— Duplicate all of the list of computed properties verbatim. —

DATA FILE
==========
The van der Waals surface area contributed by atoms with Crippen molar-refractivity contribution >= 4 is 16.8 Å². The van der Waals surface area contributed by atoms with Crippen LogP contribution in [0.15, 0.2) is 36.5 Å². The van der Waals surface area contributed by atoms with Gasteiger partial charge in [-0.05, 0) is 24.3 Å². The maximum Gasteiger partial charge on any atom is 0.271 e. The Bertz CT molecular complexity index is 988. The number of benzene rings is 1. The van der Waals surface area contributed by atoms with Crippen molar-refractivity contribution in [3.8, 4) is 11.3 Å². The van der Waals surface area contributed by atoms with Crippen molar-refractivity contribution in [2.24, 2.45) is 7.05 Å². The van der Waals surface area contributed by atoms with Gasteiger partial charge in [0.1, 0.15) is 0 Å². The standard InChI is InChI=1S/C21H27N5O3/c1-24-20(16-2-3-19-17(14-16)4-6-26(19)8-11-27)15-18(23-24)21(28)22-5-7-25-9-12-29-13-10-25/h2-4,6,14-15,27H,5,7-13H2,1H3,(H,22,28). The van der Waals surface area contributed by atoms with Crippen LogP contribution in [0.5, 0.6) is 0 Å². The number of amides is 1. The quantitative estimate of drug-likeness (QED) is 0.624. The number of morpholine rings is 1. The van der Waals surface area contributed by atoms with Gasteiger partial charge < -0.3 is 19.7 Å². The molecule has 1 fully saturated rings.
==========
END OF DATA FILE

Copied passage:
The van der Waals surface area contributed by atoms with Crippen molar-refractivity contribution >= 4 is 16.8 Å². The van der Waals surface area contributed by atoms with Crippen LogP contribution in [0.15, 0.2) is 36.5 Å². The van der Waals surface area contributed by atoms with Gasteiger partial charge in [-0.05, 0) is 24.3 Å². The maximum Gasteiger partial charge on any atom is 0.271 e. The Bertz CT molecular complexity index is 988. The number of benzene rings is 1. The van der Waals surface area contributed by atoms with Crippen molar-refractivity contribution in [3.8, 4) is 11.3 Å². The van der Waals surface area contributed by atoms with Crippen molar-refractivity contribution in [2.24, 2.45) is 7.05 Å². The van der Waals surface area contributed by atoms with Gasteiger partial charge in [0.1, 0.15) is 0 Å². The standard InChI is InChI=1S/C21H27N5O3/c1-24-20(16-2-3-19-17(14-16)4-6-26(19)8-11-27)15-18(23-24)21(28)22-5-7-25-9-12-29-13-10-25/h2-4,6,14-15,27H,5,7-13H2,1H3,(H,22,28). The van der Waals surface area contributed by atoms with Crippen LogP contribution in [0.5, 0.6) is 0 Å². The number of amides is 1. The quantitative estimate of drug-likeness (QED) is 0.624. The number of morpholine rings is 1. The van der Waals surface area contributed by atoms with Gasteiger partial charge < -0.3 is 19.7 Å². The molecule has 1 fully saturated rings.